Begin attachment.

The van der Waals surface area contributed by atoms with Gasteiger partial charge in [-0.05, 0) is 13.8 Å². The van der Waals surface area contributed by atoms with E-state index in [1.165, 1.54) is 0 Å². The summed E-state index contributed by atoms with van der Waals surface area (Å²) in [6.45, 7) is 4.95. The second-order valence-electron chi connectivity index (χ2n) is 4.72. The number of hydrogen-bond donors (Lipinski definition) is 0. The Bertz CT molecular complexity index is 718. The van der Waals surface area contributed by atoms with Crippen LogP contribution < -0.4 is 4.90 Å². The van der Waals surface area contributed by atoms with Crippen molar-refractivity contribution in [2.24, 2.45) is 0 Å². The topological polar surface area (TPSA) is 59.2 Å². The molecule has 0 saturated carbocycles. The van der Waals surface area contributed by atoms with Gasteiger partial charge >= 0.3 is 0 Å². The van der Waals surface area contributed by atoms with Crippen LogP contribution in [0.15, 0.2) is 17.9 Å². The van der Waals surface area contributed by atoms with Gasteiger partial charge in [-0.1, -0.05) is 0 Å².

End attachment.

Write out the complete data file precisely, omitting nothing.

The van der Waals surface area contributed by atoms with Gasteiger partial charge in [-0.05, 0) is 13.8 Å². The van der Waals surface area contributed by atoms with E-state index in [1.165, 1.54) is 0 Å². The summed E-state index contributed by atoms with van der Waals surface area (Å²) in [6.45, 7) is 4.95. The second-order valence-electron chi connectivity index (χ2n) is 4.72. The number of hydrogen-bond donors (Lipinski definition) is 0. The Bertz CT molecular complexity index is 718. The van der Waals surface area contributed by atoms with Crippen LogP contribution < -0.4 is 4.90 Å². The van der Waals surface area contributed by atoms with Crippen molar-refractivity contribution in [2.24, 2.45) is 0 Å². The topological polar surface area (TPSA) is 59.2 Å². The molecule has 0 saturated carbocycles. The van der Waals surface area contributed by atoms with Gasteiger partial charge >= 0.3 is 0 Å². The van der Waals surface area contributed by atoms with Crippen LogP contribution in [0.15, 0.2) is 17.9 Å². The van der Waals surface area contributed by atoms with Gasteiger partial charge in [-0.1, -0.05) is 0 Å².